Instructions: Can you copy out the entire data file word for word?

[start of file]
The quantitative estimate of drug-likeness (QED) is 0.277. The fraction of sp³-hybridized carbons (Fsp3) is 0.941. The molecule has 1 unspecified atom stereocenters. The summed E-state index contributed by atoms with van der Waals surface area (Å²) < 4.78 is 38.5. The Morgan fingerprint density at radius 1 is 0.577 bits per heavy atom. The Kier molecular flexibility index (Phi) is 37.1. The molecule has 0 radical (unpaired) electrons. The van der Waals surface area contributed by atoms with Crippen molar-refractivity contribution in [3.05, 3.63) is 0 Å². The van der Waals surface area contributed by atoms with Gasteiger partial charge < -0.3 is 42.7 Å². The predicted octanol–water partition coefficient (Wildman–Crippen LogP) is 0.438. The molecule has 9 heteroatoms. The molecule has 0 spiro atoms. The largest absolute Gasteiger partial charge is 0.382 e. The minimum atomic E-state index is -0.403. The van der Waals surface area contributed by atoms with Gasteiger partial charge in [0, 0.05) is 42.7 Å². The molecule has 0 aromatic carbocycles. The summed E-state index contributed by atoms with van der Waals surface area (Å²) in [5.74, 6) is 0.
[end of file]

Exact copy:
The quantitative estimate of drug-likeness (QED) is 0.277. The fraction of sp³-hybridized carbons (Fsp3) is 0.941. The molecule has 1 unspecified atom stereocenters. The summed E-state index contributed by atoms with van der Waals surface area (Å²) < 4.78 is 38.5. The Morgan fingerprint density at radius 1 is 0.577 bits per heavy atom. The Kier molecular flexibility index (Phi) is 37.1. The molecule has 0 radical (unpaired) electrons. The van der Waals surface area contributed by atoms with Crippen molar-refractivity contribution in [3.05, 3.63) is 0 Å². The van der Waals surface area contributed by atoms with Gasteiger partial charge < -0.3 is 42.7 Å². The predicted octanol–water partition coefficient (Wildman–Crippen LogP) is 0.438. The molecule has 9 heteroatoms. The molecule has 0 spiro atoms. The largest absolute Gasteiger partial charge is 0.382 e. The minimum atomic E-state index is -0.403. The van der Waals surface area contributed by atoms with Gasteiger partial charge in [0, 0.05) is 42.7 Å². The molecule has 0 aromatic carbocycles. The summed E-state index contributed by atoms with van der Waals surface area (Å²) in [5.74, 6) is 0.